In honor of the movie, “Harry Potter and the Half-Blood Prince,” The Christian Science Monitor hauled out my old review of Book 6 over the weekend. After Book 3, these became exercises in speed-reading and sleep-deprivation. (I don't write for the NYT, so we didn't rate a review copy.) The basic drill was simple: Pick up a copy at a midnight party, read all night, and then write like crazy. Amazingly, the books are still enjoyable even when consumed in this manner, unlike a whole lot of college reading.
So, I don't tend to look back on my Harry Potter reviews and think, “Wow, I really nailed that one.” (Actually, I don't tend to go over old reviews period – too many new books out there beckoning, siren-like.) But one of my sleep-deprived asides seems to have struck a chord with a few commenters, who don't feel I gave C.S. Lewis his due.
Here's the thing: Growing up, I loved “The Chronicles of Narnia.” To this day, all I have to do is say, “The Lion, the Witch, and the Wardrobe,” and I get a similar feeling of peace as the magic words, “The Wind in the Willows” or “To Kill a Mockingbird.” But as a fourth-grader reading “The Last Battle,” I was absolutely aghast when I realized that Susan didn't get to come back to Narnia. (It may be the only instance when my reaction to hearing that someone didn't die in an accident is shocked horror.) As I kept reading, I was aghast for other reasons: What do you mean you're packing up Narnia and shutting the place down? But what if I finally make it to England and get a chance to go through all the cupboards? (I held on to my dreams a little longer than most kids.)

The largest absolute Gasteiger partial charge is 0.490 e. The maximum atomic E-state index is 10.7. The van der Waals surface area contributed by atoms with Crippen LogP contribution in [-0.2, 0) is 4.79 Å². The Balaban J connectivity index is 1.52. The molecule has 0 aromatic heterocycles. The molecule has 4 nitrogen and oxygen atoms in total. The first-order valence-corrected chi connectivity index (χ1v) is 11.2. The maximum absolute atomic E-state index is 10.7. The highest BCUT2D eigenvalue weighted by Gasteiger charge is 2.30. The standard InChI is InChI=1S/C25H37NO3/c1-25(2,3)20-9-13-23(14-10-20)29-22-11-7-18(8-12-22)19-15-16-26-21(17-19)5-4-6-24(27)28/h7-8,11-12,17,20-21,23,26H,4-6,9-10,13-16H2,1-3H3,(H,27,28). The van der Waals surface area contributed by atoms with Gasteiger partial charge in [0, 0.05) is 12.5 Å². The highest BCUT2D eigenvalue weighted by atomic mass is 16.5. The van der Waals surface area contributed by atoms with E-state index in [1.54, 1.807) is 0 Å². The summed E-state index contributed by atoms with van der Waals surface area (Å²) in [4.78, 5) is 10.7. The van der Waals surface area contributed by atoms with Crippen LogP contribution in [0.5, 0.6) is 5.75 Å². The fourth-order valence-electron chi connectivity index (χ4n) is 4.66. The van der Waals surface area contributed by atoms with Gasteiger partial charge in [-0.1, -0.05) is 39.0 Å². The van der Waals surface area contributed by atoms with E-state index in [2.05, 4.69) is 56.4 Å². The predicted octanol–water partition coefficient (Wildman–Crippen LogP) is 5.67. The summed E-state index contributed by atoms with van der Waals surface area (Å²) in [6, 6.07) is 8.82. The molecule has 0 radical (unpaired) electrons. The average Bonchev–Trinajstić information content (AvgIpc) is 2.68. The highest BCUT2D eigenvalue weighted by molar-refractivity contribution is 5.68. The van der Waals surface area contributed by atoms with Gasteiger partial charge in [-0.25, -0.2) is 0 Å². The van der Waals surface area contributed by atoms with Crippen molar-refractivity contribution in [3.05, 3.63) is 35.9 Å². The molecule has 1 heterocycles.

Now some people have argued that Susan never had the character Lucy did, and was just a vain, shallow creature who didn't deserve any magical adventures. But take Eustace Scrubb, whom Lewis introduced in “Voyage of the Dawn Treader” as “There was a boy named Eustace Clarence Scrubb, and he almost deserved it.” Or Edmund, who sold out his family for candy that didn't even have chocolate as an ingredient? They were transformed into heroes by their experiences in Narnia. Why didn't Susan rate a similar makeover, my inner fourth-grader howls. (My inner fourth-grader is all about injustice.) Lots of teenage girls get silly about looks and makeup – usually they grow out of it. Doesn't she even get a chance?
And what about the events of “The Lion, the Witch, and the Wardrobe”? Susan and Lucy were both witnesses to Aslan's sacrifice and resurrection. Wouldn't that experience have unalterably changed Susan? (I still say yes, for the record.) To say nothing of ruling in Narnia for all those years (although granted, she wasn't always the wisest of rulers. See “The Horse and His Boy.”) And besides, Lewis promised: “Once a king or queen in Narnia, always a king or queen.”